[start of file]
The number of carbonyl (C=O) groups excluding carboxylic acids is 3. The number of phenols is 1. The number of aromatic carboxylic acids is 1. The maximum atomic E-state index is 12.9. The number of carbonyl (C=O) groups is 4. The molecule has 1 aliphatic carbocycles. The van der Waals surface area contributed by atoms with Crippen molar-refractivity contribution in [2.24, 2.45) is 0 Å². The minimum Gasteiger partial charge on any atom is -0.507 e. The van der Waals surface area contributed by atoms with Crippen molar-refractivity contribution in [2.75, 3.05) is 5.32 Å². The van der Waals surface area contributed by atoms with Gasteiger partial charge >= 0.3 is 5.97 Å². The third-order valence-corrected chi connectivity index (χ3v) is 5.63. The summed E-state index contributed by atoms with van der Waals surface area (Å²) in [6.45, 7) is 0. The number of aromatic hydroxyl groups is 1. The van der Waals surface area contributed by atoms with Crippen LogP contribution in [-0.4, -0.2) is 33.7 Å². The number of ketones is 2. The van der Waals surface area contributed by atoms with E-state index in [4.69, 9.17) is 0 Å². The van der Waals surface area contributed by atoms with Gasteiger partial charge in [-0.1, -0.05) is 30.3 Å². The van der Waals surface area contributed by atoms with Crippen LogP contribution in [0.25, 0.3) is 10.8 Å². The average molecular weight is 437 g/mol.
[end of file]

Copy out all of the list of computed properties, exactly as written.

The number of carbonyl (C=O) groups excluding carboxylic acids is 3. The number of phenols is 1. The number of aromatic carboxylic acids is 1. The maximum atomic E-state index is 12.9. The number of carbonyl (C=O) groups is 4. The molecule has 1 aliphatic carbocycles. The van der Waals surface area contributed by atoms with Crippen molar-refractivity contribution in [2.24, 2.45) is 0 Å². The minimum Gasteiger partial charge on any atom is -0.507 e. The van der Waals surface area contributed by atoms with Crippen molar-refractivity contribution in [2.75, 3.05) is 5.32 Å². The van der Waals surface area contributed by atoms with Gasteiger partial charge >= 0.3 is 5.97 Å². The third-order valence-corrected chi connectivity index (χ3v) is 5.63. The summed E-state index contributed by atoms with van der Waals surface area (Å²) in [6.45, 7) is 0. The number of aromatic hydroxyl groups is 1. The van der Waals surface area contributed by atoms with Crippen LogP contribution in [-0.4, -0.2) is 33.7 Å². The number of ketones is 2. The van der Waals surface area contributed by atoms with E-state index in [4.69, 9.17) is 0 Å². The van der Waals surface area contributed by atoms with Gasteiger partial charge in [-0.1, -0.05) is 30.3 Å². The van der Waals surface area contributed by atoms with Crippen LogP contribution in [0.25, 0.3) is 10.8 Å². The average molecular weight is 437 g/mol.